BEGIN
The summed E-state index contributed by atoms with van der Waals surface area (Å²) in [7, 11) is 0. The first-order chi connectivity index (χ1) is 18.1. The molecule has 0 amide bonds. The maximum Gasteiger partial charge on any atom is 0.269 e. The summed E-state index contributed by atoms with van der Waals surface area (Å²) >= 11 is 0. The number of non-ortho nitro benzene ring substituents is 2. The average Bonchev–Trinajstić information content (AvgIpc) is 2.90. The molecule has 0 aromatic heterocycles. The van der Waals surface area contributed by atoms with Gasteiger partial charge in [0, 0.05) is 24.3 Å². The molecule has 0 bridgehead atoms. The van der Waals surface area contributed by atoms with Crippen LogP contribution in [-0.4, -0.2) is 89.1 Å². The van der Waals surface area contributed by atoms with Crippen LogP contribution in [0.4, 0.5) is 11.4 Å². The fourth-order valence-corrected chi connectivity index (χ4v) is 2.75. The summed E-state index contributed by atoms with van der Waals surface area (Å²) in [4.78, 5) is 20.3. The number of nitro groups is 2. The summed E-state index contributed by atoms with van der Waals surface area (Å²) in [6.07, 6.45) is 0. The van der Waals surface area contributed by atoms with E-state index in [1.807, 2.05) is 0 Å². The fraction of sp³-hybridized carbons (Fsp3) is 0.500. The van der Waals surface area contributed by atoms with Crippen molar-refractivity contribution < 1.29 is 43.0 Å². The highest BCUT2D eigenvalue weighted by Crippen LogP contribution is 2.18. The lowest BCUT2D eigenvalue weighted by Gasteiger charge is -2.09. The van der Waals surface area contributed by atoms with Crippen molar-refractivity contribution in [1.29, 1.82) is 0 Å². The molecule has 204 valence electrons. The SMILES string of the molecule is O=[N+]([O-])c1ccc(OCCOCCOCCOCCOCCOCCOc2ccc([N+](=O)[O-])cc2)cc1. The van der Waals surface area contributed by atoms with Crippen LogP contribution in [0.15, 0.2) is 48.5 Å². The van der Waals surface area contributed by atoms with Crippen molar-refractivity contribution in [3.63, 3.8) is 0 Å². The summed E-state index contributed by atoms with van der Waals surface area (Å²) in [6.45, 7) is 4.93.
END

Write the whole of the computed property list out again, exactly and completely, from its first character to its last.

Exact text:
The summed E-state index contributed by atoms with van der Waals surface area (Å²) in [7, 11) is 0. The first-order chi connectivity index (χ1) is 18.1. The molecule has 0 amide bonds. The maximum Gasteiger partial charge on any atom is 0.269 e. The summed E-state index contributed by atoms with van der Waals surface area (Å²) >= 11 is 0. The number of non-ortho nitro benzene ring substituents is 2. The average Bonchev–Trinajstić information content (AvgIpc) is 2.90. The molecule has 0 aromatic heterocycles. The van der Waals surface area contributed by atoms with Gasteiger partial charge in [0, 0.05) is 24.3 Å². The molecule has 0 bridgehead atoms. The van der Waals surface area contributed by atoms with Crippen LogP contribution in [-0.4, -0.2) is 89.1 Å². The van der Waals surface area contributed by atoms with Crippen LogP contribution in [0.4, 0.5) is 11.4 Å². The fourth-order valence-corrected chi connectivity index (χ4v) is 2.75. The summed E-state index contributed by atoms with van der Waals surface area (Å²) in [4.78, 5) is 20.3. The number of nitro groups is 2. The summed E-state index contributed by atoms with van der Waals surface area (Å²) in [6.07, 6.45) is 0. The van der Waals surface area contributed by atoms with E-state index in [1.807, 2.05) is 0 Å². The fraction of sp³-hybridized carbons (Fsp3) is 0.500. The van der Waals surface area contributed by atoms with Crippen molar-refractivity contribution < 1.29 is 43.0 Å². The highest BCUT2D eigenvalue weighted by Crippen LogP contribution is 2.18. The lowest BCUT2D eigenvalue weighted by Gasteiger charge is -2.09. The van der Waals surface area contributed by atoms with Crippen molar-refractivity contribution in [1.29, 1.82) is 0 Å². The molecule has 204 valence electrons. The SMILES string of the molecule is O=[N+]([O-])c1ccc(OCCOCCOCCOCCOCCOCCOc2ccc([N+](=O)[O-])cc2)cc1. The van der Waals surface area contributed by atoms with Crippen LogP contribution in [0.15, 0.2) is 48.5 Å². The van der Waals surface area contributed by atoms with Crippen molar-refractivity contribution in [3.63, 3.8) is 0 Å². The summed E-state index contributed by atoms with van der Waals surface area (Å²) in [6.45, 7) is 4.93.